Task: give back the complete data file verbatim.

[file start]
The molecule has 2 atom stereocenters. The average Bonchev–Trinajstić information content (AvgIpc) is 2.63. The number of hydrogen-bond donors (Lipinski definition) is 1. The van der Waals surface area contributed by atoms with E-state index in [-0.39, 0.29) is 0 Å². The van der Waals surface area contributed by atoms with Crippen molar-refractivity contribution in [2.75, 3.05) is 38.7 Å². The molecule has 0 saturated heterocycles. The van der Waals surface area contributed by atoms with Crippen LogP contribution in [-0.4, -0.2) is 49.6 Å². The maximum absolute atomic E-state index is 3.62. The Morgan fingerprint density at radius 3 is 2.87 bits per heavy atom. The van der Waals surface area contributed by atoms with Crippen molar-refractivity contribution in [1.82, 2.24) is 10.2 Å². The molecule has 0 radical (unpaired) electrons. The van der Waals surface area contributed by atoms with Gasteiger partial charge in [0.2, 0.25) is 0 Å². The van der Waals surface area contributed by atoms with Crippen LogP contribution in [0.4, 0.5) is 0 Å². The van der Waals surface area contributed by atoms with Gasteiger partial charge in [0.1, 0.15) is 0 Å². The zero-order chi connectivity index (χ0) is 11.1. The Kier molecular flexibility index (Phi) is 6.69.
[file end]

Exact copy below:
The molecule has 2 atom stereocenters. The average Bonchev–Trinajstić information content (AvgIpc) is 2.63. The number of hydrogen-bond donors (Lipinski definition) is 1. The van der Waals surface area contributed by atoms with E-state index in [-0.39, 0.29) is 0 Å². The van der Waals surface area contributed by atoms with Crippen molar-refractivity contribution in [2.75, 3.05) is 38.7 Å². The molecule has 0 saturated heterocycles. The van der Waals surface area contributed by atoms with Crippen LogP contribution in [-0.4, -0.2) is 49.6 Å². The maximum absolute atomic E-state index is 3.62. The Morgan fingerprint density at radius 3 is 2.87 bits per heavy atom. The van der Waals surface area contributed by atoms with Crippen molar-refractivity contribution in [1.82, 2.24) is 10.2 Å². The molecule has 0 radical (unpaired) electrons. The van der Waals surface area contributed by atoms with Gasteiger partial charge in [0.2, 0.25) is 0 Å². The van der Waals surface area contributed by atoms with Crippen LogP contribution in [0.4, 0.5) is 0 Å². The van der Waals surface area contributed by atoms with Gasteiger partial charge in [0.1, 0.15) is 0 Å². The zero-order chi connectivity index (χ0) is 11.1. The Kier molecular flexibility index (Phi) is 6.69.